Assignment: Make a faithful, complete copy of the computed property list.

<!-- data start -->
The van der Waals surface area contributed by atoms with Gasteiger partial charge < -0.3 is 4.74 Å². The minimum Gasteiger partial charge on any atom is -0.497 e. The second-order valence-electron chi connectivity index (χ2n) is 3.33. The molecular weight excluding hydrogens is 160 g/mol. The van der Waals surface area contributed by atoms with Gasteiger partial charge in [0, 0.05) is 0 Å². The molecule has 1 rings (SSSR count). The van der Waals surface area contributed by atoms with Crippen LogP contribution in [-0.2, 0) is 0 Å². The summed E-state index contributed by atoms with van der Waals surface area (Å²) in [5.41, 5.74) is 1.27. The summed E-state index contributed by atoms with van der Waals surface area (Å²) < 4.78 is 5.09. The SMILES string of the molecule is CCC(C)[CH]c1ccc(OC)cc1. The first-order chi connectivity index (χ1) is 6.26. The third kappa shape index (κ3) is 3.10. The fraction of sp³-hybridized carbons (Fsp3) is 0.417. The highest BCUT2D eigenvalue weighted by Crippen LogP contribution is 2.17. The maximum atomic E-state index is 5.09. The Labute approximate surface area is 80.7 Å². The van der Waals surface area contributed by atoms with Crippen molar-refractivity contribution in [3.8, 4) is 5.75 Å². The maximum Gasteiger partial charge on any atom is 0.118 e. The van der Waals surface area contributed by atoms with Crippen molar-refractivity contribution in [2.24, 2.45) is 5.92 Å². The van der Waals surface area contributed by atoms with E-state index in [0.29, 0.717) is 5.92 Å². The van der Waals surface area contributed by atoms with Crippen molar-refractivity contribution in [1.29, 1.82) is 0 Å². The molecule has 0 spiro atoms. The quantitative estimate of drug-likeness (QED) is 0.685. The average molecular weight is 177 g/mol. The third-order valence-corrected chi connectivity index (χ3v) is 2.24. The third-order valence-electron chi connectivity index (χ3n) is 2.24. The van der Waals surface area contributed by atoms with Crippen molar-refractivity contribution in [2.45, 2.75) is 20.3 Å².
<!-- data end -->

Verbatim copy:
The van der Waals surface area contributed by atoms with Gasteiger partial charge < -0.3 is 4.74 Å². The minimum Gasteiger partial charge on any atom is -0.497 e. The second-order valence-electron chi connectivity index (χ2n) is 3.33. The molecular weight excluding hydrogens is 160 g/mol. The van der Waals surface area contributed by atoms with Gasteiger partial charge in [0, 0.05) is 0 Å². The molecule has 1 rings (SSSR count). The van der Waals surface area contributed by atoms with Crippen LogP contribution in [-0.2, 0) is 0 Å². The summed E-state index contributed by atoms with van der Waals surface area (Å²) in [5.41, 5.74) is 1.27. The summed E-state index contributed by atoms with van der Waals surface area (Å²) < 4.78 is 5.09. The SMILES string of the molecule is CCC(C)[CH]c1ccc(OC)cc1. The first-order chi connectivity index (χ1) is 6.26. The third kappa shape index (κ3) is 3.10. The fraction of sp³-hybridized carbons (Fsp3) is 0.417. The highest BCUT2D eigenvalue weighted by Crippen LogP contribution is 2.17. The maximum atomic E-state index is 5.09. The Labute approximate surface area is 80.7 Å². The van der Waals surface area contributed by atoms with Crippen molar-refractivity contribution in [3.8, 4) is 5.75 Å². The maximum Gasteiger partial charge on any atom is 0.118 e. The van der Waals surface area contributed by atoms with Crippen molar-refractivity contribution in [2.24, 2.45) is 5.92 Å². The van der Waals surface area contributed by atoms with E-state index in [0.29, 0.717) is 5.92 Å². The van der Waals surface area contributed by atoms with Crippen molar-refractivity contribution in [1.29, 1.82) is 0 Å². The molecule has 0 spiro atoms. The quantitative estimate of drug-likeness (QED) is 0.685. The average molecular weight is 177 g/mol. The third-order valence-corrected chi connectivity index (χ3v) is 2.24. The third-order valence-electron chi connectivity index (χ3n) is 2.24. The van der Waals surface area contributed by atoms with Crippen molar-refractivity contribution in [2.45, 2.75) is 20.3 Å².